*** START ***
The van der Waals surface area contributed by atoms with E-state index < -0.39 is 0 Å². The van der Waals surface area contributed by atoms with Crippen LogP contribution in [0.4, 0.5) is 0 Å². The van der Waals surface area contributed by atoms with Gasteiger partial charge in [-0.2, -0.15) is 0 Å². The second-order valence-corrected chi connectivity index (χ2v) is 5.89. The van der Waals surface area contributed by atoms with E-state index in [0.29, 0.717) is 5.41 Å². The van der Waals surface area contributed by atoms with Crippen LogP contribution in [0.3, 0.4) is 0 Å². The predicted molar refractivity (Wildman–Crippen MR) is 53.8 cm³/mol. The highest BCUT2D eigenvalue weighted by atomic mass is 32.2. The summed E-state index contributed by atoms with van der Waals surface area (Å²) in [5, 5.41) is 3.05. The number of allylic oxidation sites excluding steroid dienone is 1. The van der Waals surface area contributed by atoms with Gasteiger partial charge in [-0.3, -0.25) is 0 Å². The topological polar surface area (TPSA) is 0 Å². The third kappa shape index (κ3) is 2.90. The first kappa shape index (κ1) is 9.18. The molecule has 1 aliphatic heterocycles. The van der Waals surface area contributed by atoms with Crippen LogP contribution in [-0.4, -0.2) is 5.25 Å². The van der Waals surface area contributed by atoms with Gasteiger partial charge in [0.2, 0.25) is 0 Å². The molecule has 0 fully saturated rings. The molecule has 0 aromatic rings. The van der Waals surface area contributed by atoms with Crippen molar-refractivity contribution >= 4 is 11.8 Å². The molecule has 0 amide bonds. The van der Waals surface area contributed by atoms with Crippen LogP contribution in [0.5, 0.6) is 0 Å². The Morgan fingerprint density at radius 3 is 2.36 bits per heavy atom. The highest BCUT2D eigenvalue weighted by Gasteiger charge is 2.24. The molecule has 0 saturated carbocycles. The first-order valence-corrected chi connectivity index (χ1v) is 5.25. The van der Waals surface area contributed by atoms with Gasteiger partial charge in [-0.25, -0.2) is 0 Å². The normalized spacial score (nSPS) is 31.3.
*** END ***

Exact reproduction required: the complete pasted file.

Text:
The van der Waals surface area contributed by atoms with E-state index < -0.39 is 0 Å². The van der Waals surface area contributed by atoms with Crippen LogP contribution in [0.4, 0.5) is 0 Å². The van der Waals surface area contributed by atoms with Gasteiger partial charge in [-0.2, -0.15) is 0 Å². The second-order valence-corrected chi connectivity index (χ2v) is 5.89. The van der Waals surface area contributed by atoms with E-state index in [0.29, 0.717) is 5.41 Å². The van der Waals surface area contributed by atoms with Crippen LogP contribution in [0.3, 0.4) is 0 Å². The predicted molar refractivity (Wildman–Crippen MR) is 53.8 cm³/mol. The highest BCUT2D eigenvalue weighted by atomic mass is 32.2. The summed E-state index contributed by atoms with van der Waals surface area (Å²) in [5, 5.41) is 3.05. The number of allylic oxidation sites excluding steroid dienone is 1. The van der Waals surface area contributed by atoms with Gasteiger partial charge in [-0.3, -0.25) is 0 Å². The topological polar surface area (TPSA) is 0 Å². The third kappa shape index (κ3) is 2.90. The first kappa shape index (κ1) is 9.18. The molecule has 1 aliphatic heterocycles. The van der Waals surface area contributed by atoms with Crippen LogP contribution in [-0.4, -0.2) is 5.25 Å². The van der Waals surface area contributed by atoms with Gasteiger partial charge in [0.2, 0.25) is 0 Å². The molecule has 0 fully saturated rings. The molecule has 0 aromatic rings. The van der Waals surface area contributed by atoms with Crippen molar-refractivity contribution >= 4 is 11.8 Å². The molecule has 0 amide bonds. The van der Waals surface area contributed by atoms with Crippen LogP contribution in [0.5, 0.6) is 0 Å². The Morgan fingerprint density at radius 3 is 2.36 bits per heavy atom. The highest BCUT2D eigenvalue weighted by Gasteiger charge is 2.24. The molecule has 0 saturated carbocycles. The first-order valence-corrected chi connectivity index (χ1v) is 5.25. The van der Waals surface area contributed by atoms with Gasteiger partial charge in [-0.25, -0.2) is 0 Å². The normalized spacial score (nSPS) is 31.3.